an opportunity for greater consultation and coordination, a greater opportunity
for us to present our current concerns to Russia, and for Russia to respond
to those concerns and to give us their perspective.So I think this will
make it easier for us to deal with these sorts of issues as they come
along that affect the entire Euro-Atlantic community. And so I think it
will enhance our ability to deal with these kinds of issues.
Question: Could you please comment on another aspect of the situation
in Afghanistan, with General Dostum appearing to oppose the government
deal? And also, on the Middle East, you have been asking President Arafat
to make 100 percent effort; he seems to have done just that, and he has
run into some difficulties. What would you like to say to him now?
Secretary Powell: With respect to General Dostum, I don't have any details
on the position you just described. I am confident, however, that the
interim administration that has been selected is representative of the
Afghan people and all the various parts of Afghan society. It will enjoy
the support of the international community. It will be able to set up
a government that then can expand into a broader government.And so I hope
that upon reflection all of the leaders in Afghanistan, the military leaders
and other leaders, will welcome the arrival of the interim administration
on the 22nd of December. And notwithstanding what differences may exist
between individuals and the administration, I hope they will put those
differences behind them in order to give the Afghan people a new lease
on life with this new government.
With respect to the Middle East, our message has been clear and consistent
for the last several days, that Chairman Arafat has to make 100 percent
effort. I have noticed in the last 24 hours that there have been more
arrests, there have been other activities on his part that are promising.
But I think more is required. I recognize that he is having some difficulties
with those organizations which resist his authority. The very fact that
they are resisting his authority makes it that much more important for
him to apply that authority.I have been in contact with General Zinni,
our envoy in the region, and my diplomats in the region, and we are still
doing everything we can to get the situation under control and to see
if we can start conversations again with security officials on both sides,
and that is not a lost cause.
There has been some minor progress in the last 24 hours, as General Zinni
has talked to both sides, and start to put in place a way in which the
two sides can start talking to each other, security officials to security
officials, to bring some order out of this chaos and this very, very dangerous
Question: Mr. Secretary, a question on the campaign against terrorism.
Prior to the offensive against the al-Qaida and the Taliban, the United
States made a great effort to lay before its allies the evidence that
it had for the links between this organization and the attacks in the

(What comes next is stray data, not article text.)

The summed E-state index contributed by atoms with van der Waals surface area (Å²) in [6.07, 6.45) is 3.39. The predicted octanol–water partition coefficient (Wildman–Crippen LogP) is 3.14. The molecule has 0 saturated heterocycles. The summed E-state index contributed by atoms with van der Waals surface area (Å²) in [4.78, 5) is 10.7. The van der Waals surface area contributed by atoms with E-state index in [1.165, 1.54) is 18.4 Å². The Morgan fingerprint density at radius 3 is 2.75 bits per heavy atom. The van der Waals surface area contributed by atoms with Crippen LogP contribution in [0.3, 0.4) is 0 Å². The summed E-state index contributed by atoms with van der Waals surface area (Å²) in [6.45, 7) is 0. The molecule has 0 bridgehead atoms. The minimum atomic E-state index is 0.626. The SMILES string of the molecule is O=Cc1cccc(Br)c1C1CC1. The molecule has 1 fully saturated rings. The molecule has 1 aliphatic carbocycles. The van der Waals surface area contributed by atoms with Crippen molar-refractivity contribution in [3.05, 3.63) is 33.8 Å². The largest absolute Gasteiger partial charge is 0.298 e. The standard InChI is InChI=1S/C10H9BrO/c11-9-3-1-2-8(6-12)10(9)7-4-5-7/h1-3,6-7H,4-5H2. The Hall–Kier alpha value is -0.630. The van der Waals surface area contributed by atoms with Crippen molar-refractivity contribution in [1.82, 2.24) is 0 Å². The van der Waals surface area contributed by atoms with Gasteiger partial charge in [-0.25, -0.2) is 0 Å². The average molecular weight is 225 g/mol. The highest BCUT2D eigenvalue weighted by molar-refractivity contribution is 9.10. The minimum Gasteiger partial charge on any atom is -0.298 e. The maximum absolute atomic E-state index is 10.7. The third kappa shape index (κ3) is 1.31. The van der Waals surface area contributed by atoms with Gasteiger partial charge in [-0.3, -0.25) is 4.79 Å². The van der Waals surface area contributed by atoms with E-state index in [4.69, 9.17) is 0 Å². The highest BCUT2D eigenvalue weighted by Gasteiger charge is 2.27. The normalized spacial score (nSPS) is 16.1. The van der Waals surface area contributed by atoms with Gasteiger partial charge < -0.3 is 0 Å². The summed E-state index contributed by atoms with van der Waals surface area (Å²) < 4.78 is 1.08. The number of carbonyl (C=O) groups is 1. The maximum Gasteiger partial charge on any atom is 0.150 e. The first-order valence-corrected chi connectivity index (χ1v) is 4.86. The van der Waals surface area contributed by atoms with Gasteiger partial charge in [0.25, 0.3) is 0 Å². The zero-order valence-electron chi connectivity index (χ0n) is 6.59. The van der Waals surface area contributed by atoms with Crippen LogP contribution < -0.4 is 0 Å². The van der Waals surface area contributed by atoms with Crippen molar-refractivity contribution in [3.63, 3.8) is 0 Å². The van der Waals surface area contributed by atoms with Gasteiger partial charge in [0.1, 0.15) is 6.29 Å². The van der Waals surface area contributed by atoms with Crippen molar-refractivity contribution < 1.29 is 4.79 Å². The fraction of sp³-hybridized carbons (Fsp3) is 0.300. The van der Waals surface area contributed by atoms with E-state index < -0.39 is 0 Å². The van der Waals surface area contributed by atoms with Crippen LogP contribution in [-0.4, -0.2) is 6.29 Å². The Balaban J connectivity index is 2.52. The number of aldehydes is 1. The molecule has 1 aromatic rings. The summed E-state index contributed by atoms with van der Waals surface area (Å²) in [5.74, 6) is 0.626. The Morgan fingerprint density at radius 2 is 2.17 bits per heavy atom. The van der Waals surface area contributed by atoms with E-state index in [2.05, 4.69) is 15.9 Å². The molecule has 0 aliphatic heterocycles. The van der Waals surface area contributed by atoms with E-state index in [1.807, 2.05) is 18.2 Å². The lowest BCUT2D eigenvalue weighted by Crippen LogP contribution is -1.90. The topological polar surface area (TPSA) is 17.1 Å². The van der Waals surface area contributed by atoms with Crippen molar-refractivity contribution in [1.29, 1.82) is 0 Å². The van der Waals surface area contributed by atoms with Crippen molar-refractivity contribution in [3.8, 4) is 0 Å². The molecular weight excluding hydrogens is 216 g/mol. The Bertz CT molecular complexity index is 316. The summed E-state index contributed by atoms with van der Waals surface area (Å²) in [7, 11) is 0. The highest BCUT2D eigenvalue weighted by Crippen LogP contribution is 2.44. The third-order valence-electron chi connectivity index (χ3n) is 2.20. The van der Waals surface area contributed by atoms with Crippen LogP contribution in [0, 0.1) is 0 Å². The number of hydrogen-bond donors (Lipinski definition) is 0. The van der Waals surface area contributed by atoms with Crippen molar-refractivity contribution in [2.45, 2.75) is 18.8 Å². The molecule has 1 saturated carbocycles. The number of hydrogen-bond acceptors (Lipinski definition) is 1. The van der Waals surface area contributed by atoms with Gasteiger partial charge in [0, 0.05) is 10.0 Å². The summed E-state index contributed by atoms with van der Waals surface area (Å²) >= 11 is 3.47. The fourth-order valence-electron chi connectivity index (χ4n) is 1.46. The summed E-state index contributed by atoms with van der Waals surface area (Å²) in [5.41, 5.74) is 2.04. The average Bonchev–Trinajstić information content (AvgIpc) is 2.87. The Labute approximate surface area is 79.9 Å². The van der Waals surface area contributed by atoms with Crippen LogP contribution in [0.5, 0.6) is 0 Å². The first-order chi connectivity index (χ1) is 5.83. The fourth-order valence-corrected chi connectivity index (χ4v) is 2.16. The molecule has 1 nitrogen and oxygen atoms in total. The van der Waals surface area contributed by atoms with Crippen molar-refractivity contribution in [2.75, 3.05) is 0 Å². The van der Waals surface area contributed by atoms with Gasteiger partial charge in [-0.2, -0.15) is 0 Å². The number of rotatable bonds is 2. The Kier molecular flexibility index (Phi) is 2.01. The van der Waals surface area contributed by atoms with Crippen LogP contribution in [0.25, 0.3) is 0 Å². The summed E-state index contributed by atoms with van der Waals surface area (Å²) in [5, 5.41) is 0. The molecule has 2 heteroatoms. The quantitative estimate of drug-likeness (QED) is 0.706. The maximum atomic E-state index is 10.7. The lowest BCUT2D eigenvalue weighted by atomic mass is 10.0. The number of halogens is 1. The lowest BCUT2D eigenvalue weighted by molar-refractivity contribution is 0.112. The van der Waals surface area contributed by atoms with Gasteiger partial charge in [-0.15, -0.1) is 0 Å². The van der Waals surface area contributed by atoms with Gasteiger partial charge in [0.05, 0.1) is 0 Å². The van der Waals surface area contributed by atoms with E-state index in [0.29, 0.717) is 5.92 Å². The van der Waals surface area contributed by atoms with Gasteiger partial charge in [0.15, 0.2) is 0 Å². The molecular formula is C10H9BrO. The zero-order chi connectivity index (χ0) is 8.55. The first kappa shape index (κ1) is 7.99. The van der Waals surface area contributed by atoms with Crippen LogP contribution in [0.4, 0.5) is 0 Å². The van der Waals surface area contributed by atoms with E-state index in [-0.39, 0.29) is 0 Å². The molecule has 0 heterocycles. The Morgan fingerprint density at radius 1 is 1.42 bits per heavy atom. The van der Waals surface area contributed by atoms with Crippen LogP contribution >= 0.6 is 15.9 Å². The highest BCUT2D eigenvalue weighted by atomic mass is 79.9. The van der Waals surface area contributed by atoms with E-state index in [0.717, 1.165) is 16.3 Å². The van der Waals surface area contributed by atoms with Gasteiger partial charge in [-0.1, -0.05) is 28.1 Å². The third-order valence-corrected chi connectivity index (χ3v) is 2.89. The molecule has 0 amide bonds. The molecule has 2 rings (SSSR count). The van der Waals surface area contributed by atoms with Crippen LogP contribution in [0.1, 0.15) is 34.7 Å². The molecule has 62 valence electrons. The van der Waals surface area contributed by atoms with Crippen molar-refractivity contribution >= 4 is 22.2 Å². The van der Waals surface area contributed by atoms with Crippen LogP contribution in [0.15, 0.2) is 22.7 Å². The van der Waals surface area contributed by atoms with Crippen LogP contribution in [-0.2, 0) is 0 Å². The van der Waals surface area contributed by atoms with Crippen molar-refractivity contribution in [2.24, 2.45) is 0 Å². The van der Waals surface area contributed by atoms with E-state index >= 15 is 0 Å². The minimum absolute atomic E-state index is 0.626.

United States. If and when you decide to move to another stage of the
campaign, possibly targeting other countries, will you be, as a preliminary,
setting out your evidence in that sort of detail prior to taking any military
action against other countries?
Secretary Powell: The United States will not act against another country
or another group without a basis for taking such action. Taking military
action is a serious matter, and we don't do it unadvisedly or without
having solid evidence. It will depend on the specific country involved
or the specific group involved as to what we are able to put in the public
domain with respect to evidence. With respect to al-Qaida and Usama bin
Laden and the Taliban, we were able to put some information out rather
quickly, and then our British colleagues were able to put out another
body of information, and then we were able to follow up.
And there were those then who said, do you have all the evidence that
you need? And we were quite sure we did, and put out as much as we reasonably
could at that time, considering security concerns. But I don't think there
is anybody who doubts now that al-Qaida and Usama bin Laden were responsible
for what happened on the 11th of September. And we will act with the same
care and consideration as we move forward to Phase 3 and the subsequent
phases of our campaign against terrorism.
Question: Secretary Powell, before you arrived here in Brussels, you
said that you were going to be talking with US allies about various offers
to contribute to this international peacekeeping force, this coalition
of the willing. You said you were going to try to answer questions about
the mandate, the size, who would lead it. Have you come any closer to
that, in putting this force together, and is it necessary for this force
to be in place before December 22nd, when the interim administration moves
Secretary Powell: I have had some bilateral discussions with my colleagues
here, and I expect to have more in the course of the afternoon, just to
share with them my thinking on it, the United States thinking on it, and
to get their views. The interim administration that was created in Bonn
has asked for an international force to come in, and we are now talking
to our friends, talking to the United Nations about what the mandate of
this force should be, what mission should it be ready to perform. They
asked for it initially to be in Kabul. Where will we put it in Kabul?
And what has impressed me so greatly are the number of countries who
have stepped forward and said they are willing to contribute troops to
such a force. There will be no shortage of troops. Getting the right mix
and determining the leadership of this force has yet to be sorted out.
For the foreseeable future, General Tommy Franks, our commander, the CENTCOM
commander, will command all of the coalition forces that are in the theater,